Ketamine Assisted Psychotherapy (KAP), Part 2

Ketamine-Assisted Psychotherapy (KAP) utilizes ketamine in psychotherapy sessions to deepen and expand upon the benefits of psychotherapy for those struggling with depression, anxiety, PTSD, and a variety of other mood disorders. As mentioned in Ketamine-Assisted Psychotherapy (KAP), Part 1: An Introduction, ketamine is an excellent treatment option for individuals who have otherwise been unable to find relief from their symptoms by using more traditional medicines.

Why does ketamine assist in psychotherapy?

Ketamine, in low and controlled doses, helps to temporarily weaken one’s psychological defense mechanisms—unconscious psychological strategies used to protect the self from anxiety stemming from unacceptable thoughts or feelings. In moderation, the use of defense mechanisms is natural and normal; however, excessive use of defense mechanisms does more harm than good and almost always negatively impacts one’s ability to cope effectively with life’s stressors. Thus, softening overactive, maladaptive defense mechanisms allows for deeper self-reflection and psychological processing because the unconscious mind is not protecting the conscious mind from any “unacceptable” truths or perspectives.  Dr. John Mendiola, Clinical Director and Founder of in New York City, states that “when your ego defenses are reduced, it makes it much easier to process difficult feelings and experiences in order to move forward with your talk therapist.  The combination of ketamine infusions in tandem with talk therapy is the gold standard of infusion care.”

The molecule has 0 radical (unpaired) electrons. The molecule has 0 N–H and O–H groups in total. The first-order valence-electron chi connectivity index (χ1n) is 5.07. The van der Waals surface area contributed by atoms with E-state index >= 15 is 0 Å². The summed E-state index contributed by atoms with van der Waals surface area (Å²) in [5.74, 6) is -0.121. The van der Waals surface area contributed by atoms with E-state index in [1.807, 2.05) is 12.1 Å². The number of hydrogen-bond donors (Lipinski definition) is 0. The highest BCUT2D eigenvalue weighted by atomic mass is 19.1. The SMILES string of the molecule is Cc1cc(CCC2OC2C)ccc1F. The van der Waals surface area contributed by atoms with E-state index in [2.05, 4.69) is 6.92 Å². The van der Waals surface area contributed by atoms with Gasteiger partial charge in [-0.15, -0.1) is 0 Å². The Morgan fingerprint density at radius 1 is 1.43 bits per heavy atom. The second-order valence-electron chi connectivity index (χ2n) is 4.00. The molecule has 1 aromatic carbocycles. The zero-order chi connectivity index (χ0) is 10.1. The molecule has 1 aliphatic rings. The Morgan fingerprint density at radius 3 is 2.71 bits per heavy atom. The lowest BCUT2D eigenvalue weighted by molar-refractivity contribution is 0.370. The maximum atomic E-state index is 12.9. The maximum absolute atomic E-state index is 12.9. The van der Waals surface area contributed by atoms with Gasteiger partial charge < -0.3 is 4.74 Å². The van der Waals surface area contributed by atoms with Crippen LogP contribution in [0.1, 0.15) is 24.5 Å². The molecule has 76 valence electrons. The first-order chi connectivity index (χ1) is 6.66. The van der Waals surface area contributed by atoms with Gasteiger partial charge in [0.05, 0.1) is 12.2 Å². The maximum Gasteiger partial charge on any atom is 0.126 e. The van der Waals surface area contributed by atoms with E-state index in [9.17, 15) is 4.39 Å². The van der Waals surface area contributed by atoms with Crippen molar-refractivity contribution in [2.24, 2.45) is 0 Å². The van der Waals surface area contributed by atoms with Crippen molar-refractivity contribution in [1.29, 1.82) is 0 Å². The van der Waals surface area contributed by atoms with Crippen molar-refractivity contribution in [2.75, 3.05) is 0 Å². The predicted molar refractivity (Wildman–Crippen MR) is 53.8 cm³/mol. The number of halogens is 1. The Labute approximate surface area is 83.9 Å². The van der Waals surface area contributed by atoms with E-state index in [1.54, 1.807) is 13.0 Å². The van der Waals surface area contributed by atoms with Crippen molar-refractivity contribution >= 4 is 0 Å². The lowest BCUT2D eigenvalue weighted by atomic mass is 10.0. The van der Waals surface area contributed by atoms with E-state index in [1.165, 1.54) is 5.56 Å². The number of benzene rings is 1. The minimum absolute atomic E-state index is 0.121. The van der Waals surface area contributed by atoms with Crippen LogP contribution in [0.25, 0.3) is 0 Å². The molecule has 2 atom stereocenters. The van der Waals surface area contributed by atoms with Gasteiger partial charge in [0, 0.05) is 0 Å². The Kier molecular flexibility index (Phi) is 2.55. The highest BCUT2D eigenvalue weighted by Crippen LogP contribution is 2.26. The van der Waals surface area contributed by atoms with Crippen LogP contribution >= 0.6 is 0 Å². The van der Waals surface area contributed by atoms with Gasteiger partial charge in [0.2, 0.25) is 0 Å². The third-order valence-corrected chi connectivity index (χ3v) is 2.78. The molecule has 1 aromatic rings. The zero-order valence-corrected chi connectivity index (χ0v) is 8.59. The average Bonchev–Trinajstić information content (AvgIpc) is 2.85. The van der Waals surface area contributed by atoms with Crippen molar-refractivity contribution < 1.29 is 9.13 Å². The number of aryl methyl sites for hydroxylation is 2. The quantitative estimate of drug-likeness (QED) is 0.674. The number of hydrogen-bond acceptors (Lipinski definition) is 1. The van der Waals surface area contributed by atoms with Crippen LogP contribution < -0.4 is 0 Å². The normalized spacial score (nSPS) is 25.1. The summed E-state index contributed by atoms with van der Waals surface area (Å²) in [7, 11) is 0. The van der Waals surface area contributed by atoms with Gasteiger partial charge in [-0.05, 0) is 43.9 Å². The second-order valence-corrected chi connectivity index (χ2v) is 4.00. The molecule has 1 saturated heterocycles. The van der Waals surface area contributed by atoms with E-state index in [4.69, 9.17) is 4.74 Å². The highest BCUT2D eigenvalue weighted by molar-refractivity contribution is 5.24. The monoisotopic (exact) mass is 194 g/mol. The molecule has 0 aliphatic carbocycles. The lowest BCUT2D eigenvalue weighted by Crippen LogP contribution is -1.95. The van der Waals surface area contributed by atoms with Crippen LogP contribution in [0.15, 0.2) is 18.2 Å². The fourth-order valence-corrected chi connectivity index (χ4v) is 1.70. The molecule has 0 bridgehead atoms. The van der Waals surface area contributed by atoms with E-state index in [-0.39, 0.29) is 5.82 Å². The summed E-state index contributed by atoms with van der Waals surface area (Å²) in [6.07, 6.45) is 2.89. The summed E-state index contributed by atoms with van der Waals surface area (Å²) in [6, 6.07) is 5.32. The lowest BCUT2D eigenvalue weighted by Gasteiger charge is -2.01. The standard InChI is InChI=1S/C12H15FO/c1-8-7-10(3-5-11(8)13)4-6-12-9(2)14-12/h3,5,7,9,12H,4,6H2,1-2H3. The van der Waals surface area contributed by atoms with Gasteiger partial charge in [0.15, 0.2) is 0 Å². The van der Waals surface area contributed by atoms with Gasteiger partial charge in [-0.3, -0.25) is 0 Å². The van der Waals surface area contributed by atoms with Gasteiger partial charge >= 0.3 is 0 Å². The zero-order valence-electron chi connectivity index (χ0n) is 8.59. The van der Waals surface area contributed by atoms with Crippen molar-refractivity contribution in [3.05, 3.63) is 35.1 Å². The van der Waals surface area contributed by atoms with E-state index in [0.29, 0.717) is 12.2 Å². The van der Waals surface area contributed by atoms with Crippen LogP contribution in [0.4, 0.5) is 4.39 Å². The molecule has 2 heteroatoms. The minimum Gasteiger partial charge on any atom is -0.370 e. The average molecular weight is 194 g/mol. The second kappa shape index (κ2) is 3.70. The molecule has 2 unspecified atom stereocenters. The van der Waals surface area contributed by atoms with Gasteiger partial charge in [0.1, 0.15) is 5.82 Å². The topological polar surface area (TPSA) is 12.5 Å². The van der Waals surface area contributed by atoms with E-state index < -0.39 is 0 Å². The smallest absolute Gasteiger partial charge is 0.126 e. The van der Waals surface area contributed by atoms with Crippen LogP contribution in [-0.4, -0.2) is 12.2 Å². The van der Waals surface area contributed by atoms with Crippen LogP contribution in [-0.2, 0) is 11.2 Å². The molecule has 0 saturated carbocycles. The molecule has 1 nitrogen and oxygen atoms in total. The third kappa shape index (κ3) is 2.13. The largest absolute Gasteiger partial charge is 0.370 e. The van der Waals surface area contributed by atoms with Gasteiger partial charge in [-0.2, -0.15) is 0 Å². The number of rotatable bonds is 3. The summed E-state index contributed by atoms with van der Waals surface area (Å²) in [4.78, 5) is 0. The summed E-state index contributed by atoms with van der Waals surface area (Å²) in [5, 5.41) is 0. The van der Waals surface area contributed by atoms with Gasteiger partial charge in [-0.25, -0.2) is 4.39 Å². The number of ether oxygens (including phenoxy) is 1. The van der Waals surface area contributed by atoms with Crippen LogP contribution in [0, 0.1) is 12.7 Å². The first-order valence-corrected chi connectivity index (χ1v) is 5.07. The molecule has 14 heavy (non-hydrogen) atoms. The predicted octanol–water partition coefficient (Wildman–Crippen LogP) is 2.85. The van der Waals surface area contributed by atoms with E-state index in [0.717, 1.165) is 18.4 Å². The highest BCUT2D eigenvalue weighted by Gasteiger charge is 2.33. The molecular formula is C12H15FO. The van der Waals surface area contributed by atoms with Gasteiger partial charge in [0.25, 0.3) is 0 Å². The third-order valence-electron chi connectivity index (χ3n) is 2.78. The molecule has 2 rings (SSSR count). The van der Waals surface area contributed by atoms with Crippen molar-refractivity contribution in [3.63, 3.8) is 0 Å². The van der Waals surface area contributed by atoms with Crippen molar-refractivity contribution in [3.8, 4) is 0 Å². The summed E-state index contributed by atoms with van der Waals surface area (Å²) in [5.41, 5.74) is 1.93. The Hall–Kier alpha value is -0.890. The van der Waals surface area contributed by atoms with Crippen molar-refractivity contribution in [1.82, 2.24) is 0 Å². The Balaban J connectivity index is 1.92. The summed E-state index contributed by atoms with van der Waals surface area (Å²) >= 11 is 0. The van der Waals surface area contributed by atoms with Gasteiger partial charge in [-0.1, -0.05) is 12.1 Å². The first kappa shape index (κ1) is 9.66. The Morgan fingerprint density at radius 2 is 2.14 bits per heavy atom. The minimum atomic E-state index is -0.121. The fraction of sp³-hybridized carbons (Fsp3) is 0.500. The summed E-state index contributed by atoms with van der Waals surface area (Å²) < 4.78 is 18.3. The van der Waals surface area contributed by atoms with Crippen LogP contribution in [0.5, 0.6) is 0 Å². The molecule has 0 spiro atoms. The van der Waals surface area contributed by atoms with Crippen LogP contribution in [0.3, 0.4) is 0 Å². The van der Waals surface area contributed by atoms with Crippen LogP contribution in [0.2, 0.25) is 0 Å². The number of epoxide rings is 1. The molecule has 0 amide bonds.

Ketamine also allows for increased neuroplasticity in parts of the brain responsible for emotions and higher levels of thinking. Neuroplasticity, in layman’s terms, refers to the brain’s ability to change and adapt, both in structure and function, throughout one’s life and in response to different experiences. The brain’s plasticity is at an all-time high in the first few years of life. It decreases over time as the brain seeks to optimize function, strengthening relevant neural networks and letting irrelevant ones weaken. For instance, ways of responding to stimuli and thinking patterns that have proven helpful and relevant in the past remain. While unhelpful, irrelevant responses or patterns are released. Other factors that affect neuroplasticity include environment, number of new experiences, and mental health.